Biostar leaks seven upcoming Ryzen APUs

mongeese

Posts: 384   +57
Staff member

Without further ado, here’s what we’re looking at. There are three tiers: Ryzen 7 with eight processor cores and eight graphics cores, Ryzen 5 with six processor cores and seven graphics cores, and Ryzen 3 with four processor cores and six graphics cores. Each tier comes in two or three flavors. Regular and PRO versions share of all the same specifications, including a 65 W TDP, and the GE version has a lower base clock with a 35 W TDP.

All processor cores are based on the Zen 2 architecture and have boost clocks in the low 4 GHz range. The graphics cores are better described as compute units; they each contain 64 Vega shaders, and they operate around the 2 GHz mark. Gigabyte’s press material, which mistakenly includes motherboard compatibility information for a variety of unreleased series, suggests these processors will be supported on X570, B550, and A520 boards. Asrock’s material says they’ll only support PCIe 3.0.

Biostar provided the names, OPNs, and base clocks of these processors, so only these variables can be considered confirmed. However, as Videocardz noticed, everything Biostar revealed aligns fully with a previously unsubstantiated leak from Igor’s Lab. This implies that the leak is genuine, so that information has been added to the table below.

APU OPN CPU Cores/Threads CPU Base/Boost (GHz) GPU Cores/Boost (MHz)
Ryzen 7 4700G .146 8 / 16 3.6 / 4.45 8 / 2100
Ryzen 7 PRO 4700G .145 8 / 16 3.6 / 4.45 8 / 2100
Ryzen 7 4700GE .149 8 / 16 3.1 / 4.35 8 / 2000
Ryzen 5 PRO 4400G .143 6 / 12 3.7 / 4.3 7 / 1900
Ryzen 5 4400GE .150 6 / 12 3.3 / 4.25 7 / 1900
Ryzen 3 PRO 4200G .148 4 / 8 3.8 / 4.1 6 / 1700
Ryzen 3 4200GE .151 4 / 8 3.5 / 4.1 6 / 1700

There are two OPNs, 144 and 147, that are notably absent from the sequence in Biostar’s material. Patterns in the OPN naming scheme suggest that the pair are the regular 4400G and 4200G, and Igor’s Lab’s material supports this hypothesis with specifications that align.

This is no guarantee that AMD plans on selling them, however. Igor’s Lab’s material also details three further OPNs; 152, 153, and 154; that have eight, six, and four cores, respectively. These may be some sort of OEM-only or special edition processors that will be released at a later date.

Typically, leaks from motherboard vendors signify an imminent release. Videocardz speculates that the release window could align with the launch of B550 motherboards in mid-June.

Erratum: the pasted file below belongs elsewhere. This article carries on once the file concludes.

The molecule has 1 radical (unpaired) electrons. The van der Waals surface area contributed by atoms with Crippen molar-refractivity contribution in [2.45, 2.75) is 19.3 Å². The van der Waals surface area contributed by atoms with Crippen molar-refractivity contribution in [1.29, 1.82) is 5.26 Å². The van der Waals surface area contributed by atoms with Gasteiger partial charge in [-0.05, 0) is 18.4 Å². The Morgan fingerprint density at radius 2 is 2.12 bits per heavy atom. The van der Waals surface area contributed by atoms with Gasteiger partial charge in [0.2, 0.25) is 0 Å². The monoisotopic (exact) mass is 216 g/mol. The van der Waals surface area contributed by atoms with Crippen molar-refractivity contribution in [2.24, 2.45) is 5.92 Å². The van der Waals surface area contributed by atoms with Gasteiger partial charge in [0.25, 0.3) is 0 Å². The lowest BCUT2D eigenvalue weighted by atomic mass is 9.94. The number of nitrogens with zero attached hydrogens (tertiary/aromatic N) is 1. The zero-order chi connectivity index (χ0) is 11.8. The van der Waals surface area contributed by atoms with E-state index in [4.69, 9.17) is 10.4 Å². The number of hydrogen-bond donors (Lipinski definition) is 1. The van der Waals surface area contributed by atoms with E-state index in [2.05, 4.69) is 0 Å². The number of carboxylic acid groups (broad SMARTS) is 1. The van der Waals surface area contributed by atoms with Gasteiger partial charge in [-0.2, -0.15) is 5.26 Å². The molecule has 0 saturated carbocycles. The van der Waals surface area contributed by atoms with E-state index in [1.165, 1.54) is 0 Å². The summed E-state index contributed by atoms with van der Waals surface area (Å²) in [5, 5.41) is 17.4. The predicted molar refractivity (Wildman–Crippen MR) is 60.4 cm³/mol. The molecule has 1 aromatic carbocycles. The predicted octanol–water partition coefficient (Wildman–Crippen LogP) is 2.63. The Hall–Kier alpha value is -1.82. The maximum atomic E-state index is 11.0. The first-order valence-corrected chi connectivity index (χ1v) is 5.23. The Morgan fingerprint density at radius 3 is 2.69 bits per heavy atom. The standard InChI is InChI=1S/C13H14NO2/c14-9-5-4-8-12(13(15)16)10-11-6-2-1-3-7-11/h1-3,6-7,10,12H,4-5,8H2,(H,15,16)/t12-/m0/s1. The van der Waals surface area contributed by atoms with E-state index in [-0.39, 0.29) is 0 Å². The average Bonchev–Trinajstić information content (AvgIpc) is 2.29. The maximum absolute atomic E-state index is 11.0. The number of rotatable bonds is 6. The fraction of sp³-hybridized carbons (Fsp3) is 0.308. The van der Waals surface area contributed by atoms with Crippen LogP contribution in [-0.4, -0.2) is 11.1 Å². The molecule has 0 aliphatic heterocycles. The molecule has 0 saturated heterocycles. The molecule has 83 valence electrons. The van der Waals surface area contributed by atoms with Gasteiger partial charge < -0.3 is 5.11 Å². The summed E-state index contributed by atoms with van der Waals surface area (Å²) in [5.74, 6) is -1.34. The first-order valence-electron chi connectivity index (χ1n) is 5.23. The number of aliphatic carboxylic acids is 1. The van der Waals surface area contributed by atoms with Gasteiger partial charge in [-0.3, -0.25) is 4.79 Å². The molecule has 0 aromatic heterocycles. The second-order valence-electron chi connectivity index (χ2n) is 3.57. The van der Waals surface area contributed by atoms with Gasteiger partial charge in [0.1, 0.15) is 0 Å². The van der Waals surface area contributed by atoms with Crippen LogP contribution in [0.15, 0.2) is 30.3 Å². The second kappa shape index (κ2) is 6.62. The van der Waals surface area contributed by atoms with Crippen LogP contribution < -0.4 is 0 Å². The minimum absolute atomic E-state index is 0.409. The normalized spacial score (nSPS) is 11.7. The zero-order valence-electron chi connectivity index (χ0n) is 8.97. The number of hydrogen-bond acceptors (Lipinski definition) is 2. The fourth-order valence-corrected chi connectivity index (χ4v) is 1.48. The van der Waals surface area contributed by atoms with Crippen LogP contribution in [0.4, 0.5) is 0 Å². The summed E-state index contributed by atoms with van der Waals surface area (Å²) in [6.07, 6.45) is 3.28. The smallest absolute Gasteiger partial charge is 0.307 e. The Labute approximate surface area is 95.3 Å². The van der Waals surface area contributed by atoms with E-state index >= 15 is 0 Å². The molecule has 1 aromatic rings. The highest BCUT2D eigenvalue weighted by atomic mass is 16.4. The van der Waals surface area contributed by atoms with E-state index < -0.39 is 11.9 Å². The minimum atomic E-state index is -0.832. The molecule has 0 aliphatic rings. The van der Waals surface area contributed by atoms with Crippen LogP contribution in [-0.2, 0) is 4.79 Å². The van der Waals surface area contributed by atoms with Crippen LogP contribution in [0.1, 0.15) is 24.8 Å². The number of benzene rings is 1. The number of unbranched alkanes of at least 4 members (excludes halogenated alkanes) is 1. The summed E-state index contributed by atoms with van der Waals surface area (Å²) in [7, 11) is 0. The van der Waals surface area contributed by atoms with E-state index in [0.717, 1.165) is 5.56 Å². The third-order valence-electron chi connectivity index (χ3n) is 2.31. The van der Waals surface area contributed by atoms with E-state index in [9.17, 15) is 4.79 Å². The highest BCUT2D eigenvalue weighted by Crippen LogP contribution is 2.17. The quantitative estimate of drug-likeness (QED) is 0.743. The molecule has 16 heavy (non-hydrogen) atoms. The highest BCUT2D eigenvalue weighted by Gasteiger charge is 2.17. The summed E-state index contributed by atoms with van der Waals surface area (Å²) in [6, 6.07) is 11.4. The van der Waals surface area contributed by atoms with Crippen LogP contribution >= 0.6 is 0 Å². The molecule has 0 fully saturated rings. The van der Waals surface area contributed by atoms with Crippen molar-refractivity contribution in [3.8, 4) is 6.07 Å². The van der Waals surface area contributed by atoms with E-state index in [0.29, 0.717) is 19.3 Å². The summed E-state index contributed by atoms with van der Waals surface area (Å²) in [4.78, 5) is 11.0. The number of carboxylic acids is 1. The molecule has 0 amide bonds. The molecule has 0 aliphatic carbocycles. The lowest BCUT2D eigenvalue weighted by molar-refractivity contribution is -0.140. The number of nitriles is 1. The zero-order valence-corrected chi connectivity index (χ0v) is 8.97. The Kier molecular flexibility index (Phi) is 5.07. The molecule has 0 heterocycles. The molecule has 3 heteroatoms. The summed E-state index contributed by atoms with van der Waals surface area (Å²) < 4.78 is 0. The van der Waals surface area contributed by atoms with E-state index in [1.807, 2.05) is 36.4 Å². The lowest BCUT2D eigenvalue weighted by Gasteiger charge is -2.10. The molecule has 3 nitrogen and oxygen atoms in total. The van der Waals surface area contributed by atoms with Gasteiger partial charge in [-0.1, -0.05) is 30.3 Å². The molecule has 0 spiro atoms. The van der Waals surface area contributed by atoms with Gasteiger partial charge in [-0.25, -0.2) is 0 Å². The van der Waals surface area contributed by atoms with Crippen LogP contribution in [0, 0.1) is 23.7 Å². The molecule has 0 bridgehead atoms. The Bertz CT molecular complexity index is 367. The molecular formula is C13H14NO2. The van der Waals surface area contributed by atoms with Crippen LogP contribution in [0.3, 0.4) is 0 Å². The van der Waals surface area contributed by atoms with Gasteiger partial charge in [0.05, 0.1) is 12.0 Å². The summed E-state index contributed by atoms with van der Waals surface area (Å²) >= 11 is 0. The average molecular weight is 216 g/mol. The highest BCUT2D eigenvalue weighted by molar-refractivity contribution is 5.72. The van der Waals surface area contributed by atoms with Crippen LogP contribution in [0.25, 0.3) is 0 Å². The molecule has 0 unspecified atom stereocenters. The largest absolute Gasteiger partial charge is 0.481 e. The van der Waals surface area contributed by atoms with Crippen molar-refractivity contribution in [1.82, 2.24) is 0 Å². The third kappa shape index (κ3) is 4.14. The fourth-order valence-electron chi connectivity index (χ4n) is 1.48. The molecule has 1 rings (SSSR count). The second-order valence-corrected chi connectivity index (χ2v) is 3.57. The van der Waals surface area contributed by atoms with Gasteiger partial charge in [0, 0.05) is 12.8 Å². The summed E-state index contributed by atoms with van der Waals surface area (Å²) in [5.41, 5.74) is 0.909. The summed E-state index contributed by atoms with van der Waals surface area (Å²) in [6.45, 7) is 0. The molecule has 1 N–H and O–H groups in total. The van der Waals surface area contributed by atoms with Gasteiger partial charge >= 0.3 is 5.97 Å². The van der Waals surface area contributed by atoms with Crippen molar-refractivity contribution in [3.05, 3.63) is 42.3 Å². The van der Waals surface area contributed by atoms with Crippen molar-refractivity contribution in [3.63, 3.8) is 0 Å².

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Irata

Posts: 569   +735
TechSpot Elite
That should cover the entire office / non-gaming home PC range.

What is odd is that you‘ll need a 5xx chipset for a CPU that only supports PCIe 3. Could this perhaps be due to HDMI / Displayport requirements ? Or Bios limitations?
 

fps4ever

Posts: 410   +399
"The graphics cores are better described as compute units; they each contain 64 Vega shaders, and they operate around the 2 GHz mark."

Is there any current AMD APU out there with those graphics? I haven't been keeping up with it.
 

Danny101

Posts: 1,318   +526
Has AMD APUs reached a point where as far as playing the latest and greatest, that is all the upgrade pathway you need? Sure they will never compete with the performance/visual acuity of top of the line CPU+GPU combos, but can they be good enough to stick with on an ongoing basis?
 

HyPeroxya

Posts: 106   +12
Would an APU GPU work well with a discrete GPU as a combo?
.. its either the Internal "GPU" or the external GPU. That nonsense was only started as the APU's at the time were weak, graphically.
There IS one major detail missing .. and it's the most important.
I get the impression AMD will want to cash in some of its chips(?) and will OVERCHARGE for these (early adopter gravy), until later. Pre xmas, post cv19 price cuts?
 
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Irata

Posts: 569   +735
TechSpot Elite
Would an APU GPU work well with a discrete GPU as a combo?
For some tasks it could - saw a review recently (forgot which one) where they used an Intel CPU with an nVidia GPU to run Adobe Premiere Pro (think that was it) and the software managed to use the Intel CPU, iGPU and nVidia GPU for different tasks, speeding up the process considerably.

This is somewhat specialized, but if software can take advantage of both the iGPU and dGPU for compute tasks (rendering, conversion, scaling, effects...) that would be great.

Do not mean Crossfire (which would be the icing on the cake) but splitting up GPU related tasks. Imagine if you have RT enabled iGPU and dGPU - the iGPU could be used for some effects, the dGPU for others.
 
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fps4ever

Posts: 410   +399
Would an APU GPU work well with a discrete GPU as a combo?
I'm not sure if AMD has continued work on their dual graphics or not?

Found this that someone at AMD posted on reddit:

With DirectX 12 Explicit Multi-Adapter, yes. Otherwise, no. As game developers increasingly move away from mGPU support, we don't want to promise a feature that will not be widely available.
 

mattferg

Posts: 46   +28
That should cover the entire office / non-gaming home PC range.

What is odd is that you‘ll need a 5xx chipset for a CPU that only supports PCIe 3. Could this perhaps be due to HDMI / Displayport requirements ? Or Bios limitations?
Likely because the B450 boards won't have these CPUs added to save space for them getting Zen 3 support (part of the compromise deal)
 

Privery

Posts: 67   +34
Ryzen 5 and 7 apu is not good strategy. Consumers who bought them usually put discrete gpu.
They made these for people in offices so that they don't have to waste more money on a dgpu that might constantly need driver updating
It's just less of a hassle, normally apus don't have graphics driver problems.